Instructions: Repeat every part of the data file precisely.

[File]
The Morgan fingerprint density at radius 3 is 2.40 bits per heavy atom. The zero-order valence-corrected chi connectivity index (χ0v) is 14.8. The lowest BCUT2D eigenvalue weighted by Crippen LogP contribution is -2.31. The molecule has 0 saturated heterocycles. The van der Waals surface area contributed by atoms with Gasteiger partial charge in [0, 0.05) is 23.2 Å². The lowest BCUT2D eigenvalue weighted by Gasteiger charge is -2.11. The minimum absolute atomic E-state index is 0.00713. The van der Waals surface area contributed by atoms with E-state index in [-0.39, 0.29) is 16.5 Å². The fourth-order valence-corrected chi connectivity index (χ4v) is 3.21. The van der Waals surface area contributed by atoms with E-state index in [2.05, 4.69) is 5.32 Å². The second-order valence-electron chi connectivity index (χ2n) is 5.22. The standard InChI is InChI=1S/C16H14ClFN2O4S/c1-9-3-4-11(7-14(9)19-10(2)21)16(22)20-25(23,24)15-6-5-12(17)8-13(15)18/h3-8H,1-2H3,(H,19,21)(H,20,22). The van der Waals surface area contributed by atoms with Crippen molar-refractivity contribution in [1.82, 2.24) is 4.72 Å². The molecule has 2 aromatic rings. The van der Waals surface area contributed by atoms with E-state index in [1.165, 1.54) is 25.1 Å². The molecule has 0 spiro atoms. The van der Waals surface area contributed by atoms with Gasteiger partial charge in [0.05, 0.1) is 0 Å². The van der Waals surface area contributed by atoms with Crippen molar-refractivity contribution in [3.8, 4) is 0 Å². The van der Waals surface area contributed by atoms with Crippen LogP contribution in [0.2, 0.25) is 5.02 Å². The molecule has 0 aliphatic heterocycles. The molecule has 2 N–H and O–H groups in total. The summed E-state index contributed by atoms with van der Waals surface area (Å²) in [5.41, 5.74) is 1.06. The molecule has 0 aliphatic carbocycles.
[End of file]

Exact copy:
The Morgan fingerprint density at radius 3 is 2.40 bits per heavy atom. The zero-order valence-corrected chi connectivity index (χ0v) is 14.8. The lowest BCUT2D eigenvalue weighted by Crippen LogP contribution is -2.31. The molecule has 0 saturated heterocycles. The van der Waals surface area contributed by atoms with Gasteiger partial charge in [0, 0.05) is 23.2 Å². The lowest BCUT2D eigenvalue weighted by Gasteiger charge is -2.11. The minimum absolute atomic E-state index is 0.00713. The van der Waals surface area contributed by atoms with E-state index in [-0.39, 0.29) is 16.5 Å². The fourth-order valence-corrected chi connectivity index (χ4v) is 3.21. The van der Waals surface area contributed by atoms with E-state index in [2.05, 4.69) is 5.32 Å². The second-order valence-electron chi connectivity index (χ2n) is 5.22. The standard InChI is InChI=1S/C16H14ClFN2O4S/c1-9-3-4-11(7-14(9)19-10(2)21)16(22)20-25(23,24)15-6-5-12(17)8-13(15)18/h3-8H,1-2H3,(H,19,21)(H,20,22). The van der Waals surface area contributed by atoms with Crippen molar-refractivity contribution in [1.82, 2.24) is 4.72 Å². The molecule has 2 aromatic rings. The van der Waals surface area contributed by atoms with E-state index in [1.165, 1.54) is 25.1 Å². The molecule has 0 spiro atoms. The van der Waals surface area contributed by atoms with Gasteiger partial charge in [0.05, 0.1) is 0 Å². The van der Waals surface area contributed by atoms with Crippen molar-refractivity contribution in [3.8, 4) is 0 Å². The van der Waals surface area contributed by atoms with Crippen LogP contribution in [0.2, 0.25) is 5.02 Å². The molecule has 0 aliphatic heterocycles. The molecule has 2 N–H and O–H groups in total. The summed E-state index contributed by atoms with van der Waals surface area (Å²) in [5.41, 5.74) is 1.06. The molecule has 0 aliphatic carbocycles.